Godard reveals the secret of cinema -- via a smartphone

Cannes (France) (AFP) –


Having explored every other known taboo, the Cannes film festival has finally got religion.

A documentary about Pope Francis -- who comes across as a living saint in Wim Wenders "A Man of His Word" -- will premiere Sunday just after "God's Goalkeeper" Keylor Navas screens the story of how his Christian faith helped him become Real Madrid's goalkeeper.

But on Saturday the god of cinema appeared at the festival over a shaky FaceTime link-up from his Swiss alpine eyrie.

Jean-Luc Godard is a living god to his followers, having rewritten the rules of cinema with French New Wave films like "Breathless".

Via the smudged screen of an iPhone held aloft by a minion, he revealed the holy grail Hollywood moguls have lost fortunes trying to find -- how to make a great film.

"X + 3 = 1, that's it," he told a press conference packed full of devotees.

"That's the key to cinema. But you mustn't forget the lock," he added gnomically.

- 'Incomprehensible' -

The world's most media savvy recluse was appearing by smartphone to promote -- in the very broadest possible sense of the term -- his new film, "The Image Book", in which he answers the big questions of our times.

Knowing that his absence would generate far more headlines, the 87-year-old stayed at home in Switzerland for the premiere, snubbing Cannes for a fourth time in a row while the media debated whether he would turn up.

New Godard films are still greeted with the reverence of divine revelation even as some complain that they have grown more incomprehensible and unwatchable by the year.

"The Image Book" was no exception, with New York Times critic Matthew Anderson calling it an "incomprehensible mash-up of poor pictures and choppy sound".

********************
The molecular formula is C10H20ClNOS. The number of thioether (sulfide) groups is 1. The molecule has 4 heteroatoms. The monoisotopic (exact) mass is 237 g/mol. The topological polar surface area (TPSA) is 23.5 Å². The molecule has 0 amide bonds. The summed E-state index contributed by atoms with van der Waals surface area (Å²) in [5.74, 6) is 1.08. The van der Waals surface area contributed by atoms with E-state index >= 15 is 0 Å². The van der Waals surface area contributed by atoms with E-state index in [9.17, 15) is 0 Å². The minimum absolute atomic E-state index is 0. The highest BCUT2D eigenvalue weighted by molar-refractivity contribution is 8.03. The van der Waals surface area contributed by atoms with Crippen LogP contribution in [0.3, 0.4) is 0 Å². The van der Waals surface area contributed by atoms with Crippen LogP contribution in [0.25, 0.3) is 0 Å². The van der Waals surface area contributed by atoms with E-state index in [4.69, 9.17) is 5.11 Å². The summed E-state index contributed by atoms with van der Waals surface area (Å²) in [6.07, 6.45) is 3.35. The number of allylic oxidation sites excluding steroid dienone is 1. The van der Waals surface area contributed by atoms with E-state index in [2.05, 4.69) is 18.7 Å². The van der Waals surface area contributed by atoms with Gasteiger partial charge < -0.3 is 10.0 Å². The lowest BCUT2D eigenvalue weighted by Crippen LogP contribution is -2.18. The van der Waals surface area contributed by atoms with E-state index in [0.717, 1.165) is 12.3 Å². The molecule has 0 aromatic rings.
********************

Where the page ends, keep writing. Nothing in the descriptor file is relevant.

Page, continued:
But The Guardian and the equally influential Variety were believers, with the latter declaring him a prophet.

"Our world has finally caught up with Jean-Luc Godard's doom-laden dream of it," declared critic Owen Gleiberman.

Godard was as modestly ominscient as one could be in the circumstances, with journalists queued in front of an iPhone to ask their questions like supplicants before an Orthodox icon.

With his glasses perched on the end of his nose, and puffing occasionally on a cigar, he ranged over the big questions of our time -- war, migration, the survival of the planet and the state of his legs (not great).

Greeted by a volley of applause, he joked dryly: "That sounded like a machine gun."

But his talk of the demographic timebomb facing Europe quickly stilled the room.

"People have stopped having children while in Africa they are having more and more," Godard said.

"It is because there is more love in Africa," he added, breaking the awkward silence.

"I don't think they understood," he continued, a phrase that sums up the reaction to many of his later films.

Age, however, has not withered Godard's gift for controversy, accusing "actors of contributing to the totalitarianism of the image".

He even took a pop at Facebook between coughing fits that had wags speculating that Godard might be about to meet his maker.

"Cinema is no longer about showing what's done -- you can see that any day on Facebook -- but what is not done. That you can't see on Facebook."